What Colors Are Bad On An Echocardiogram?

An echocardiogram is important for diagnosing heart problems. It shows us how the heart looks and works.

But certain colors can indicate health problems, like when red and blue mix or when green and yellow are present in an echocardiogram.

This article will explain the meaning of these bad colors and we will focus on the echocardiogram colors that often show serious problems. This will help you understand this test better.

What Is An Echocardiogram?

The echocardiogram is a painless test that uses sound waves to create detailed pictures of your heart. It can diagnose heart conditions, such as valve problems, weak heart muscles, and congenital heart defects.

During an echocardiogram, a technician will put a probe on your chest and sometimes in your esophagus.

The transducer sends out sound waves that bounce off your heart structures and create echoes. These echoes are then processed by a computer to create images of your heart.

Colors in the Echocardiogram

Echocardiography uses different colors to show how blood moves in the heart. This is called color flow Doppler imaging.

Here are the common color codes used in echocardiograms.


The blue color on an echocardiogram signifies blood flow moving away from the transducer (the ultrasound probe). It essentially tells you the direction of the blood within the heart and blood vessels.

Here’s a breakdown of what the blue color typically indicates:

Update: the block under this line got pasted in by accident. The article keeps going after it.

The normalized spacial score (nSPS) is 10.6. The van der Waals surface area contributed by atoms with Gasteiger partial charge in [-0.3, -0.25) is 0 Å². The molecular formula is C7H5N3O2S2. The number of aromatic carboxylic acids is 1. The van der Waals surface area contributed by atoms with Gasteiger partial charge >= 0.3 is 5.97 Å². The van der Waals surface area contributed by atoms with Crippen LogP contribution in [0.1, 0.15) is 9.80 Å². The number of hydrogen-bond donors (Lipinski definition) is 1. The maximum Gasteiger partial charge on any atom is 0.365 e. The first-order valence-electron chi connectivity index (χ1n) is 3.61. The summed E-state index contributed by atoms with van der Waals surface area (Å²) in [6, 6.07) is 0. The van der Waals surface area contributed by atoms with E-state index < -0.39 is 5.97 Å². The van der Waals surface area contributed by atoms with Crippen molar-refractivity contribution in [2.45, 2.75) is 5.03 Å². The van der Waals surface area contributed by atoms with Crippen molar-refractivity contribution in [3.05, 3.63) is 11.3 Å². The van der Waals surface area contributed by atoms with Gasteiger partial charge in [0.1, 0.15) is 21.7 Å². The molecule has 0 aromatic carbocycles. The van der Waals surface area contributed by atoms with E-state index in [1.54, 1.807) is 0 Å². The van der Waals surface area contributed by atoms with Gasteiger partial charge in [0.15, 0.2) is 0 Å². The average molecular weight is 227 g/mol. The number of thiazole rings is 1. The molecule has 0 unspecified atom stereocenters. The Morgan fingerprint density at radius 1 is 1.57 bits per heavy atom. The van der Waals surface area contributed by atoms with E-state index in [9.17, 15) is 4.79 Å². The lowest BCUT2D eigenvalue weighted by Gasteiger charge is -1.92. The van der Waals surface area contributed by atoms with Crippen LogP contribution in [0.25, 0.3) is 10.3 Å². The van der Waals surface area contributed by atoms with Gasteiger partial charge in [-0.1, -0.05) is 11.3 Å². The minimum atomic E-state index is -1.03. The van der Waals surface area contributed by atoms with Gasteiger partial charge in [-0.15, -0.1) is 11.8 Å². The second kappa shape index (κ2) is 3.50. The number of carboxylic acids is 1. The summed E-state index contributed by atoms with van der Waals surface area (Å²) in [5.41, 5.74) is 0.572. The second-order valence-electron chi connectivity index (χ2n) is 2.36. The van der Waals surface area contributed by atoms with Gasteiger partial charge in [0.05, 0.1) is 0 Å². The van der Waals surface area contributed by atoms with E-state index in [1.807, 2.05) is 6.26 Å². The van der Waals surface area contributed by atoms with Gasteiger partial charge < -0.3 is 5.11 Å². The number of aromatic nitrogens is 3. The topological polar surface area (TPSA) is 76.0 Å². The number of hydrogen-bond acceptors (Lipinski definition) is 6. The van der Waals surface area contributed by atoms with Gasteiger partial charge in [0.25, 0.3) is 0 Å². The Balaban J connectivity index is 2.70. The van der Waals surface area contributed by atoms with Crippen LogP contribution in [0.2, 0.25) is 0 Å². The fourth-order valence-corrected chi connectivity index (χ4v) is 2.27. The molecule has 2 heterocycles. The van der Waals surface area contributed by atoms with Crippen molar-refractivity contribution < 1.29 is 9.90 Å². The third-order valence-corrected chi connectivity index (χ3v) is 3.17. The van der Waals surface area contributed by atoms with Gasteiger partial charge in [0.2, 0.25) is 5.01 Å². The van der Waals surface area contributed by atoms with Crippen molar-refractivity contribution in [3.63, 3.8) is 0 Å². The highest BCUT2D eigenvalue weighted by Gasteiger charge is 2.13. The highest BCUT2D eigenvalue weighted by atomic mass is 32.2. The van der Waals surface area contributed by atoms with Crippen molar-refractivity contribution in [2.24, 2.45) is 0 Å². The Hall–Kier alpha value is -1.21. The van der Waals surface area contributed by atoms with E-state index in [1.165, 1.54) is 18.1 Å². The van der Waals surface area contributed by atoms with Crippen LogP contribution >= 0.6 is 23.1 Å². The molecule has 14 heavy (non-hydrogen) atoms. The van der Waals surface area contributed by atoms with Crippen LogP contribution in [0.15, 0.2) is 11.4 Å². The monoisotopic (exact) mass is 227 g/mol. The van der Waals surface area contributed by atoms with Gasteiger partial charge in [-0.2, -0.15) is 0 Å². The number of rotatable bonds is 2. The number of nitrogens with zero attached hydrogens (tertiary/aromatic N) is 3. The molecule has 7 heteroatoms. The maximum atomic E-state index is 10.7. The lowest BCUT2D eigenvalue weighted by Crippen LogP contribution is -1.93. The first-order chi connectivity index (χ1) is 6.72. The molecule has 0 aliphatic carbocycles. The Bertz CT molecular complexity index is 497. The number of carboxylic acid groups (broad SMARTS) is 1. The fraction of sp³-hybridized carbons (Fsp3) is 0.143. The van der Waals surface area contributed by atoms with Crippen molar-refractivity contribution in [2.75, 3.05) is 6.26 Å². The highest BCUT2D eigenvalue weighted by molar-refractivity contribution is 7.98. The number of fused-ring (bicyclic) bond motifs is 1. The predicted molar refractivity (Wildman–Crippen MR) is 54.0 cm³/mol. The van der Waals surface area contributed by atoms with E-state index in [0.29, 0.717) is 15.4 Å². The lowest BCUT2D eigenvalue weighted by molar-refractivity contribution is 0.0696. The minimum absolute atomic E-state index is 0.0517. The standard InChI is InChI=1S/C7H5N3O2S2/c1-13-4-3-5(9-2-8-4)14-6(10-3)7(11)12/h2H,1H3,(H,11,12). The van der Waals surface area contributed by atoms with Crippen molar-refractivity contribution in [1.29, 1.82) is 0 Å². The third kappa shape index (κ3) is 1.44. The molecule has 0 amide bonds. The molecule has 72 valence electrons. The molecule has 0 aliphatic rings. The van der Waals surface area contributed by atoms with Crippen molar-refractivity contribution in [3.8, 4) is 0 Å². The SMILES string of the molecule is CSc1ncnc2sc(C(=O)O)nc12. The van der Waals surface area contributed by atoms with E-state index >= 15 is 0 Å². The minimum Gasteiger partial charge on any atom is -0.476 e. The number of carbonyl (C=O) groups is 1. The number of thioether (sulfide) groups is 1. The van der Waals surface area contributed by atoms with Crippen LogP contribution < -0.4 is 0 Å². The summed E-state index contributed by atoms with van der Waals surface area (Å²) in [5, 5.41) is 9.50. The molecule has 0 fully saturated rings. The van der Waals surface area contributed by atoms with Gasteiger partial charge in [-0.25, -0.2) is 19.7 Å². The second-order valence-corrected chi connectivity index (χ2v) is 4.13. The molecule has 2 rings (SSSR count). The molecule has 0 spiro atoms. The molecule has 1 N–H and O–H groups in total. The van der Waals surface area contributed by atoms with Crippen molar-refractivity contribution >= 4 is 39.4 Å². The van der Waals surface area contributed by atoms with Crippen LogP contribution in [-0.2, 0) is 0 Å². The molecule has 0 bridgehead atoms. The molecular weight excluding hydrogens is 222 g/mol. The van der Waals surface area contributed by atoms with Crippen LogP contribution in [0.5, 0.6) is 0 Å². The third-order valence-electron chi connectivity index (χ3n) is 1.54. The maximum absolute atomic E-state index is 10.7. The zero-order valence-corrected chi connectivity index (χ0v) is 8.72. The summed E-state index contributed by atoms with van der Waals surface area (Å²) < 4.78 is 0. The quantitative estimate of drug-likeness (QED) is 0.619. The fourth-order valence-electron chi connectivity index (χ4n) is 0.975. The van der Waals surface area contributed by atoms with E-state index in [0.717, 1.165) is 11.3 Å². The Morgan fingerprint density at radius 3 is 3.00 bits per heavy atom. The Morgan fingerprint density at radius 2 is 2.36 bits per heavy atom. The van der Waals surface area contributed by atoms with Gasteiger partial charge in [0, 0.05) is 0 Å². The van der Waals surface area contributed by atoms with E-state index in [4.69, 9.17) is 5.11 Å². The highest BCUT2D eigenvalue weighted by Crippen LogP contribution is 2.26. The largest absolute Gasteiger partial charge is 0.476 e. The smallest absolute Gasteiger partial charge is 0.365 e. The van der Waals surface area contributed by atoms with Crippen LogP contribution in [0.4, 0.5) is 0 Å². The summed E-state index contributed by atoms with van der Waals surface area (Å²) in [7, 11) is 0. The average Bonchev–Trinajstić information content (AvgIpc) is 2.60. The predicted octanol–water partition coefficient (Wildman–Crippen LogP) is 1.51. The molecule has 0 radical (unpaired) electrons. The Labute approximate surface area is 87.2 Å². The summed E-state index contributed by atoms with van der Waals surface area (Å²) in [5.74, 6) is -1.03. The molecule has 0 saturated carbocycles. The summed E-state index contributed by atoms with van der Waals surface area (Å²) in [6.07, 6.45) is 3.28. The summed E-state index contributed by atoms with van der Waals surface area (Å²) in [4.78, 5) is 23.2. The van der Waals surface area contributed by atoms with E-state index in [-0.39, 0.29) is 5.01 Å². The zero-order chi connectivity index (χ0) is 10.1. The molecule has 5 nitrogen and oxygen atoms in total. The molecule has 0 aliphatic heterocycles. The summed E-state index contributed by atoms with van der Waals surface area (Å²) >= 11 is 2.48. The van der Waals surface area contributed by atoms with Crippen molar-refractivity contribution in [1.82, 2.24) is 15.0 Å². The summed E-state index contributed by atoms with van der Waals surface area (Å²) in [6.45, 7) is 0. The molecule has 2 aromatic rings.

Normal Flow

Healthy hearts usually have blue veins and chambers. The blue color is seen in areas where blood flows towards the heart, such as the right atrium and ventricle.

Seeing a good amount of blue in these areas is a positive sign, indicating proper blood circulation.

Slowed Flow

A deeper shade of blue or a larger area of blue might suggest slower blood flow. This could be due to various reasons, such as:

  • Weakened heart muscles: When the heart doesn’t contract forcefully enough, blood can pool and flow slower, appearing more blue on the echo.
  • Narrowed arteries: If blood vessels are partially blocked, blood flow through them will be slower, showing up as more blue in the affected area.
  • Valvular stenosis: When heart valves are narrowed, they restrict blood flow, leading to a larger area of blue upstream of the valve.


The red color on an echocardiogram indicates blood flowing toward the ultrasound probe. It’s like seeing the spotlight shine on blood racing towards your heart.

This flow typically represents oxygenated blood returning from the body through the arteries.

  • Positive indication: Seeing plenty of red color suggests strong pumping action by your heart, ensuring that oxygen-rich blood gets back to the heart efficiently.
  • Location matters. Where red appears is also important. For example, red around the aorta is expected, while seeing it in unexpected places like near the heart walls might raise concerns.
  • Intensity matters: A bright red color often means the blood is moving fast towards your heart. This can be good in some situations but might also suggest complications in others.

Interpreting specific red color patterns and potential anomalies is best left to your doctor. They can analyze the context of the red in your echo along with other factors to reach a proper diagnosis.

So, while seeing a red color on your echocardiogram is generally a good sign.


The yellow color is used in some echocardiograms to highlight specific tissues or structures in the heart.

These include the heart valves, chambers, and walls. Highlighting these structures with yellow helps to distinguish them from the surrounding blood flow and makes it easier to spot any abnormalities.

For instance, a yellow mass could indicate the presence of a tumor or calcification. Color Doppler echocardiography is a type of echocardiogram that shows the direction and speed of blood flow using color.

Yellow is sometimes used to show fast blood flow, usually in arteries that carry oxygen-rich blood away from the heart.